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Lindley Estes is a business writer for The Free Lance-Star and Fredericksburg.com. This blog is on Fredericksburg-area business. Send an e-mail to Lindley Estes.
‘Different’ often turns out to be the same
"THIS TIME is different."
It seems that phrase is uttered during every financial bubble. In the past decade, it’s been used to explain skyrocketing stock and housing prices. It’s the kind of justification that leads people to jump into the bubble before it bursts.
There’s always some kind of detailed reason for why, in fact, that era’s circumstances justify the fast rise in asset prices, and why it should continue.
In the late 1990s, it was that technology was changing the world, so even at 100 times earnings the stocks on the high-flying NASDAQ stock exchange represented good value. More recently, it was that a wave of prosperity would keep housing prices going up and up.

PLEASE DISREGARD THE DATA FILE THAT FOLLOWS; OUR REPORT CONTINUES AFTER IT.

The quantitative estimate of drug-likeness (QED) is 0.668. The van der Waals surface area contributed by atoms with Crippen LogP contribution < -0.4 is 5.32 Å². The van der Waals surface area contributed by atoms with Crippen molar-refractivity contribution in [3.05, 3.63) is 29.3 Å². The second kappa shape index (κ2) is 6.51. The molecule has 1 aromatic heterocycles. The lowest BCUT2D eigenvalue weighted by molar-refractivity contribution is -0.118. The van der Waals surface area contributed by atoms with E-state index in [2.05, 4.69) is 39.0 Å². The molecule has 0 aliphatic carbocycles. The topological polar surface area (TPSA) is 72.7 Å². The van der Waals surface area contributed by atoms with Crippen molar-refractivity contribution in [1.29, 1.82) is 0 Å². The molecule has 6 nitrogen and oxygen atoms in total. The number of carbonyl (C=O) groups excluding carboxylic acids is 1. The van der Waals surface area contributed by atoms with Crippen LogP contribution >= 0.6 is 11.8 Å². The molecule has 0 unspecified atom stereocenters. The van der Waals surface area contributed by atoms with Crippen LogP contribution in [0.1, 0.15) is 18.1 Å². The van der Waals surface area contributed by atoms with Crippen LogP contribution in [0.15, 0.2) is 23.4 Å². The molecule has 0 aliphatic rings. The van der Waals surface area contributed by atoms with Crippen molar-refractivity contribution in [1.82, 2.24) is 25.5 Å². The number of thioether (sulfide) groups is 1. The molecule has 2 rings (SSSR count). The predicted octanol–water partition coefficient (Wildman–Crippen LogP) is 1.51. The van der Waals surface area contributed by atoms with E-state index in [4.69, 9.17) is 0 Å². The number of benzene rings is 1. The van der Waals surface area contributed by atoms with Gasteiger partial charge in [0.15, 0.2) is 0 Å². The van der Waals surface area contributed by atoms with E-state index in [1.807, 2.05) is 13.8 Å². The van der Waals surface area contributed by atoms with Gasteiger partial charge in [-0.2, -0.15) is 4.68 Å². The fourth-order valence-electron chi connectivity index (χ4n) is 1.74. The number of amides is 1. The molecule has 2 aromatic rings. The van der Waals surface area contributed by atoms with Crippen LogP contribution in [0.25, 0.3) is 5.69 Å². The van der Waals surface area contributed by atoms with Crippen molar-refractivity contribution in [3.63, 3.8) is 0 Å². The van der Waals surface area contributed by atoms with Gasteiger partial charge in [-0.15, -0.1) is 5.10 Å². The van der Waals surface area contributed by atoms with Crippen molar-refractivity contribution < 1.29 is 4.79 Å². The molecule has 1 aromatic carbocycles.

Sadly, these arguments that "this time is different" seem pretty convincing during boom times. It’s only after the bubble bursts that it becomes clear that in fact nothing was different.
Economics professors Carmen M. Reinhart (of the University of Maryland) and Kenneth S. Rogoff (of Harvard University) write about this phenomenon in a recently published research paper that examines financial crises in 66 countries throughout the world over the past 800 years.
The paper is titled "This Time Is Different: A Panoramic View of Eight Centuries of Financial Crises."
The authors find that financial crises have occurred regularly over the past 800 years. And each time there has been justification for why the boom times will continue.
"Technology has changed, the height of humans has changed, and fashions have changed," the authors write. "Yet the ability of governments and investors to delude themselves, giving rise to periodic bouts of euphoria that usually end in tears, seems to have remained a constant."
I particularly liked this passage from the paper:
"The pervasive view that ‘this time is different’ is precisely why it usually isn’t different, and catastrophe eventually strikes again."
It’s bound to happen again, whether it be the price of stocks, bonds, houses, oil or tulip bulbs. If the price of that asset rises to a level that seems unsustainable, and if the pundits start talking about why "this time is different," you’ll know what to do.
Run for the exit rows.